By the way, in the Twilight Princess interview of the “Iwata Asks – The Wii Hardware” series of interviews, the words “essence of Zelda” came up quite a lot. How much did the DS Zelda team talk about the Zelda theory?
Well, frankly, not much.
But this is very Zelda-like. It has that feel to it. Why do you suppose it is that a team can talk about that a lot when they make it, or not talk about it much at all when they make it, and both products turn out to be Zelda-like?
It is odd, isn’t it?
But I did think that I didn’t want to get too caught up in making it Zelda-like. There was even an argument about how a train didn’t really seem to fit with Zelda.
Ah, yes, I did hear a little about that. You mean that debate, the one about whether or not it was really all right to have a train in Zelda.
Then people were wondering whether we shouldn’t change the train to something else. Still, we talked to the designer, and to all sorts of people, and we ultimately decided to stick with the train. In the first place, everybody has their own idea of what Zelda is supposed to be like.
Iwamoto-san, if you absolutely had to say what Zelda is like, what would you say?
That’s a hard one.
It really is.
Well, I suppose if one could put it into words that easily, there’d be no need for everyone to argue on and on about what’s Zelda-like and what isn’t.
True. Besides, there are some things we’ve managed to avoid, in a good way, that we might not be able to avoid any more if we normalised it too much.
Is it all right if the Producer takes a stab at it, then? (laughs)
Of course. Mr Producer, take the floor. (laughs)
Although this isn’t an original comment…
Not original? Well, at least you’re honest (laughs).
Ten years or so ago, the “Hobo Nikkan Itoi Shinbun (Almost Daily Itoi Newspaper)” ran an interview with Miyamoto-san, after he’d made Ocarina of Time. In that interview, there was a bit that made me think, “Oh, so that’s what it was”.
And you didn’t know about the article back when it first came out?
I’d probably read it, but at the time I just thought, “Huh…” (laughs) It’s probably because I wasn’t directly involved. I read it just after finishing the Ocarina of Time job, and at the time, I had no idea I’d keep making Zelda. Only, I was asked in an interview about the period when I was working on Ocarina of Time; it had been a while, and I’d forgotten quite a bit, so I reread the article as a sort of review. And then, among the things Miyamoto-san had said, there was something that really made an impression on me.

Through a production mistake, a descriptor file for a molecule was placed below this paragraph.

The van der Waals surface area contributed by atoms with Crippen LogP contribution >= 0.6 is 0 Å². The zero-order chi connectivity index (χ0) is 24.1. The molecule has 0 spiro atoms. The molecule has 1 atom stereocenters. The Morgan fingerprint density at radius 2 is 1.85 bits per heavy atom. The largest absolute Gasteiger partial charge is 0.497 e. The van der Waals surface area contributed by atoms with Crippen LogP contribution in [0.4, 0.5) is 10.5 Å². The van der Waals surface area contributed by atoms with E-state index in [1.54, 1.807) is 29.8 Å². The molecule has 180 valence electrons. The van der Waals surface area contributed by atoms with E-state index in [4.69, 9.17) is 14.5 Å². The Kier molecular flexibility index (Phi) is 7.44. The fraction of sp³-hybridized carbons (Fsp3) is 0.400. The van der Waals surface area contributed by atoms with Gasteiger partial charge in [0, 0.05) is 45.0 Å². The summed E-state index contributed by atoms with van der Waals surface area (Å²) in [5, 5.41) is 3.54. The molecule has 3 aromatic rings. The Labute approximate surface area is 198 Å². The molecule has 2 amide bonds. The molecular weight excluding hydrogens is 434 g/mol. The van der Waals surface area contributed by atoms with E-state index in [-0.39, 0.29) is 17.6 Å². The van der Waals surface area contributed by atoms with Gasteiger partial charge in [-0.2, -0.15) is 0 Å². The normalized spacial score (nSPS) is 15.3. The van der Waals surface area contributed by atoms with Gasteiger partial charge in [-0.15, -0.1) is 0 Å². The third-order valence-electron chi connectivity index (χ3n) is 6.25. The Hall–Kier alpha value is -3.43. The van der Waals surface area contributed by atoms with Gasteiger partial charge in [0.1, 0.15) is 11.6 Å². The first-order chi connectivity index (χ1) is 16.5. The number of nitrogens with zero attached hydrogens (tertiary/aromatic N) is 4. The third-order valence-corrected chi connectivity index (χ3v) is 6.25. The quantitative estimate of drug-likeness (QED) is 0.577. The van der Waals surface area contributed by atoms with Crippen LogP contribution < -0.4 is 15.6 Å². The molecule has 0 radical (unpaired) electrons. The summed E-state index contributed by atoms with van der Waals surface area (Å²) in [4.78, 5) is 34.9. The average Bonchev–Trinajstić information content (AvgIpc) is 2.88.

What was that?
He said, “I want people to see that there are no games that compare to this one”. Ocarina of Time was a game where we did things that others would never think to try.
That’s true. Hearing that they tried to make Ocarina of Time a game with such an overwhelming presence that no other game could compare, and that they gave it their very best, is incredibly convincing.
That’s why we made it so detailed. If we didn’t do that much, I thought, the end product wouldn’t be really overwhelming, something other people wouldn’t do. This already came up earlier, but even with the railroad, we experimented with a lot of things at first. Honestly, if somebody had said, at the beginning, “That’s just a pain; let’s not bother with it”, I wouldn’t have been surprised. But doing things simply because you don’t know whether or not they’ll work until you try them… I think that in itself is…
“A thoroughness that others don’t even think to attempt”, you mean.
Yes, that’s it. This time, we were trying for a game that used trains in a way no other game had used them before. So, as Iwamoto-san said before, we had some people asking “A train in Zelda? Are you sure?” But, as far as I’m concerned, trains are just fine. I felt as though, if the train became something that couldn’t be portrayed by anything else, then that would be Zelda.
By the way, Iwata-san, what do you think Zelda is?
Well, to me… When I’m playing, and I think “Is it even possible to solve this puzzle?”, and it’s really giving me trouble, but then something gives me a brainstorm and I solve it, and “that Zelda sound” plays… (laughs) When I hear that “You’ve solved the puzzle” sound, even though I had to work so hard on it, it makes me want to work on the next one right away. To me, that’s the essence of Zelda.
I think it’s the same for us, too.
Yes, it is.
I see. (laughs) When you’re developing it, and you’re working so hard on it, and worrying over it, and you finally find the perfect way to do something, you hear that sound in your head.
Oh, we do. (laughs)
It does. (laughs)
When things are really tough, and we come up with an answer right at the last minute, and we decide, “Hey, this is pretty good!”, then we all…
…hear that sound in our heads. (laughs)
You know, that “Zelda sound” might have left its mark in gaming history.
It sticks in your head.
It really does.
We’re actually changing it, little by little, but we can’t change it too much. If we changed it drastically, it would turn into something completely different, so…
No, you absolutely mustn’t change that. (laughs) Not that sound, and not the one that plays when you’ve opened a treasure chest and gotten something good
You’re right, we really can’t change those. They’re like a venerable restaurant’s secret sauce (laugh). …And we’ve inherited them.
We’re all careful to protect traditions like those. Nobody’s ever suggested trying to change them. I think everybody understands that those are “Zelda”.
You know, though, it’s funny that the action of making Zelda itself is a lot like solving the puzzles in Zelda.
I thought it was pretty good, if I do say so myself. (laughs)
Did you hear that sound inside your head?
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